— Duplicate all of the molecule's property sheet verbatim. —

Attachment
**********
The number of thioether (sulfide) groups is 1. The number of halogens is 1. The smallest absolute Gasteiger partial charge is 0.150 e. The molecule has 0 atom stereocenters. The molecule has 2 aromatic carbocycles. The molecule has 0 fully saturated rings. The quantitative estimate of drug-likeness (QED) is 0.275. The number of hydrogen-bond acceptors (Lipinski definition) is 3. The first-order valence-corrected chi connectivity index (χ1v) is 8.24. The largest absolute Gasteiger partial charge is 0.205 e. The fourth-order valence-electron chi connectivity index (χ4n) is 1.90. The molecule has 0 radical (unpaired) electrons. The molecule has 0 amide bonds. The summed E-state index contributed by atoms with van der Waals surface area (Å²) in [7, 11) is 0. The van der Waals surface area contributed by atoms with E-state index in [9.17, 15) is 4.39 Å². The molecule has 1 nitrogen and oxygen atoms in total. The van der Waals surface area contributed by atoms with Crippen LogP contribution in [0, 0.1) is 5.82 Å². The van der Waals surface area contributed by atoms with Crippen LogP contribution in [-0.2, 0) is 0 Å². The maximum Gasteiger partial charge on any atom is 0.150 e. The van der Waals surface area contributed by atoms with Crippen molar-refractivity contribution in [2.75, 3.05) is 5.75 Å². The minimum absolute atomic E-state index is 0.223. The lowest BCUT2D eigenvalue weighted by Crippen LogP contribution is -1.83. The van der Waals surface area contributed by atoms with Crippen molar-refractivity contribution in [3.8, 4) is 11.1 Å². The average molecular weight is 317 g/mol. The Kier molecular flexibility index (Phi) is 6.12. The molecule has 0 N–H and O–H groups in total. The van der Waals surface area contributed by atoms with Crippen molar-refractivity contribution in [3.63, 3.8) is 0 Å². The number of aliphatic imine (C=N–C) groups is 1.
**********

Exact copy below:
The number of thioether (sulfide) groups is 1. The number of halogens is 1. The smallest absolute Gasteiger partial charge is 0.150 e. The molecule has 0 atom stereocenters. The molecule has 2 aromatic carbocycles. The molecule has 0 fully saturated rings. The quantitative estimate of drug-likeness (QED) is 0.275. The number of hydrogen-bond acceptors (Lipinski definition) is 3. The first-order valence-corrected chi connectivity index (χ1v) is 8.24. The largest absolute Gasteiger partial charge is 0.205 e. The fourth-order valence-electron chi connectivity index (χ4n) is 1.90. The molecule has 0 radical (unpaired) electrons. The molecule has 0 amide bonds. The summed E-state index contributed by atoms with van der Waals surface area (Å²) in [7, 11) is 0. The van der Waals surface area contributed by atoms with E-state index in [9.17, 15) is 4.39 Å². The molecule has 1 nitrogen and oxygen atoms in total. The van der Waals surface area contributed by atoms with Crippen LogP contribution in [0, 0.1) is 5.82 Å². The van der Waals surface area contributed by atoms with Crippen LogP contribution in [-0.2, 0) is 0 Å². The maximum Gasteiger partial charge on any atom is 0.150 e. The van der Waals surface area contributed by atoms with Crippen molar-refractivity contribution in [2.75, 3.05) is 5.75 Å². The minimum absolute atomic E-state index is 0.223. The lowest BCUT2D eigenvalue weighted by Crippen LogP contribution is -1.83. The van der Waals surface area contributed by atoms with Crippen molar-refractivity contribution in [3.8, 4) is 11.1 Å². The average molecular weight is 317 g/mol. The Kier molecular flexibility index (Phi) is 6.12. The molecule has 0 N–H and O–H groups in total. The van der Waals surface area contributed by atoms with Crippen molar-refractivity contribution in [3.63, 3.8) is 0 Å². The number of aliphatic imine (C=N–C) groups is 1.